Forester Veld has been enamored of baker Oren for a long time. But Oren was bonded with Haram, and the healer didn't share, so Veld did his best to remain just friends with both of them. When Haram is killed in an apparent hunting accident, Veld wants to be there for Oren but also needs to respect the customary mourning period. However, that becomes quite difficult when it's clear that the villagers don't understand the unique nature of the relationship that Oren and Haram had.
“Oren’s Right” is set in the same fantasy world of magical elves as the first three books of the Tales of the Forest series but features different characters in a different village. You could, in theory, read this story without having read the initial trilogy, but you would be missing out on some helpful context about the roles some elves play in a village, like Guide and Truth-seeker.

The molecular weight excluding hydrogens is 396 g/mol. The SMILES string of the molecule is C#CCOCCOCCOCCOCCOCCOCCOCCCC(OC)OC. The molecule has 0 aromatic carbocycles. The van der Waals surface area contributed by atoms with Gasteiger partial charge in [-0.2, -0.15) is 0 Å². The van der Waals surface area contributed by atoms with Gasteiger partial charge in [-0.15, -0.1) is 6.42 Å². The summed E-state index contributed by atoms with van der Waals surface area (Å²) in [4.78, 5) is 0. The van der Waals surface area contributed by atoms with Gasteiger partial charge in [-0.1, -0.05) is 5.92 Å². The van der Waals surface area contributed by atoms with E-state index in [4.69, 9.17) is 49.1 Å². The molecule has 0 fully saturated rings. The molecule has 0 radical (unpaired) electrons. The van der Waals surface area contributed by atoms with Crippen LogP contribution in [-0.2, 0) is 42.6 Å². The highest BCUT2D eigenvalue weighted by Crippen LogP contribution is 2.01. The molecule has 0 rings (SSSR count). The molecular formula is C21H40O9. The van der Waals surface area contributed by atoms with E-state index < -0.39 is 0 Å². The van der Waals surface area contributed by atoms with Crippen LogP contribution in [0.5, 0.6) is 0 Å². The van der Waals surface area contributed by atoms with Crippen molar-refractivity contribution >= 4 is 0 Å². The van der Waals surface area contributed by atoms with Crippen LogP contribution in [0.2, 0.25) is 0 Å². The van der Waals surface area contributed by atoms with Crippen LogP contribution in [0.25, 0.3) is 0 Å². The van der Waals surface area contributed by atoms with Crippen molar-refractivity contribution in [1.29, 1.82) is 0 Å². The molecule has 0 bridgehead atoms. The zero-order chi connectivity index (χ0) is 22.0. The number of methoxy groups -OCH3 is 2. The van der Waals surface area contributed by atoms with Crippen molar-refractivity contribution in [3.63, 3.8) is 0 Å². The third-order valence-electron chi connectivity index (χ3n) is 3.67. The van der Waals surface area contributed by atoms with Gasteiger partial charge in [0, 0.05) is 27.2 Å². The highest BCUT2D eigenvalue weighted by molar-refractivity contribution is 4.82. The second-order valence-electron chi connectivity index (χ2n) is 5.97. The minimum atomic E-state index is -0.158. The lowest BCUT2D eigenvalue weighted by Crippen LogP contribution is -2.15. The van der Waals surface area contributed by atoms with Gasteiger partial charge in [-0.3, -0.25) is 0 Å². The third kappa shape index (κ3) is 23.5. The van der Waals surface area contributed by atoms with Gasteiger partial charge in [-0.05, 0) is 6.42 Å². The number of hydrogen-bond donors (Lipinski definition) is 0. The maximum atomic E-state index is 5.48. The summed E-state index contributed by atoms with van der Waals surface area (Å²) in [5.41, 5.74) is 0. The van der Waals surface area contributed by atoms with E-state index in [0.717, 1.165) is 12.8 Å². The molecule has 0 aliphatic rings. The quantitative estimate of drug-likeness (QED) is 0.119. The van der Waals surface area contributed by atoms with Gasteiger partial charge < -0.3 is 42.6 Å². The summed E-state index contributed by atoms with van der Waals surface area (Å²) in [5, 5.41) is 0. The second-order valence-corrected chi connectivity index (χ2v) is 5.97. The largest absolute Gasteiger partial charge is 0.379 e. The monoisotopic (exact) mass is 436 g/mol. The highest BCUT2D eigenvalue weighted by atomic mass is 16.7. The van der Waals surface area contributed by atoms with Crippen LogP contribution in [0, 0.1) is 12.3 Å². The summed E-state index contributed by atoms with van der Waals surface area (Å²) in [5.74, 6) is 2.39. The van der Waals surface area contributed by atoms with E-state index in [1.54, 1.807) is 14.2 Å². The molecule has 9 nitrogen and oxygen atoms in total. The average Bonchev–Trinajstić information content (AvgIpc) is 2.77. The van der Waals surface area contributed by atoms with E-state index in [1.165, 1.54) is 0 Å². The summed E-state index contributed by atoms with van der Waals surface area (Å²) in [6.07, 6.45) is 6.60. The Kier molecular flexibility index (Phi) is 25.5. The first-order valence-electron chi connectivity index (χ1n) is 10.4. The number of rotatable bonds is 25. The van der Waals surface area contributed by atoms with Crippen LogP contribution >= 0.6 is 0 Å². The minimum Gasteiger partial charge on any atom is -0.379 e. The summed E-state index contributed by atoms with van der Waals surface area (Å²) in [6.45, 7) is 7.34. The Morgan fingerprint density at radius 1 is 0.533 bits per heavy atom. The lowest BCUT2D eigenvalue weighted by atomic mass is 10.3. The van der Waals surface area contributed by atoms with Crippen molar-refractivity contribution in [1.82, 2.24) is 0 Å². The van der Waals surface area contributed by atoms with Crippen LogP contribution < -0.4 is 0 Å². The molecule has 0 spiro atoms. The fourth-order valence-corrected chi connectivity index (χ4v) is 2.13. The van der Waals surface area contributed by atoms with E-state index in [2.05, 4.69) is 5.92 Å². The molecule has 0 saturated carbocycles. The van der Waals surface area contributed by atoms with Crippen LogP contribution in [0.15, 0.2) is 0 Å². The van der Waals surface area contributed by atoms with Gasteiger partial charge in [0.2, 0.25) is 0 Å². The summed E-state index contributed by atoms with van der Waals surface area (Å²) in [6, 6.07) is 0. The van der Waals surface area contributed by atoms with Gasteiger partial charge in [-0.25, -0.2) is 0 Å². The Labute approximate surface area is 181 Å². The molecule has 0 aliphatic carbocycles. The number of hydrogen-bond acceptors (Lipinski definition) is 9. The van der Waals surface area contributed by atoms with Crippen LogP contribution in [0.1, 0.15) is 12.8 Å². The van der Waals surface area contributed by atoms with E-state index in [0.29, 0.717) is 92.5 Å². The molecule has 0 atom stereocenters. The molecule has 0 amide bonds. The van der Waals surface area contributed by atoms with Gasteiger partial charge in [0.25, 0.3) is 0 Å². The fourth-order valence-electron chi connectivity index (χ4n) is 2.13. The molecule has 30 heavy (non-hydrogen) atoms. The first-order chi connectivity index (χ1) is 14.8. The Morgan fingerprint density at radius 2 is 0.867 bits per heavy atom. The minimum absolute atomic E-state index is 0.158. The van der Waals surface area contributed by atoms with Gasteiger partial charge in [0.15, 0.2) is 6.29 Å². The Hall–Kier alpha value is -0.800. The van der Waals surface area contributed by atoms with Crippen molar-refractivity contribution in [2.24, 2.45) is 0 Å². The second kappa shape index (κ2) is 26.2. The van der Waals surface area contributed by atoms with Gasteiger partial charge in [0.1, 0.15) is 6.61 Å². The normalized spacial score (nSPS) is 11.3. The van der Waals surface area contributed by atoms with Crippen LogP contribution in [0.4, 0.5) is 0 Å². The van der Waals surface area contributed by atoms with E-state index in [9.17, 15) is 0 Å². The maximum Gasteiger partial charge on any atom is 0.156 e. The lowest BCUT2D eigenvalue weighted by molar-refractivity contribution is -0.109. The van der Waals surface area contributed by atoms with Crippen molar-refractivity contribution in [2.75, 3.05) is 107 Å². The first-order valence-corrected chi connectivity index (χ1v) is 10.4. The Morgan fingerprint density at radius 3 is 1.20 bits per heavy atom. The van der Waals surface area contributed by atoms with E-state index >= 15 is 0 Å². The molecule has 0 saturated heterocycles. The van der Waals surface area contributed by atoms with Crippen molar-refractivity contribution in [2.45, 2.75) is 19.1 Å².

The story is told from Veld's point of view, so we get to know the mute baker Oren through him. We get to know the forester rather well as he relates how he came to the village and decided to settle there, despite being from a very different culture.
This book introduces a bit of kink to the series. It's a bit coy about the details at first, but it's clear early on that Oren was a submissive to his dead partner's dominance. His need for a firm guiding hand, and the villager's misinterpretation of what Haram did to Oren, are the main drivers of the story, along with the mystery of how his former master was killed.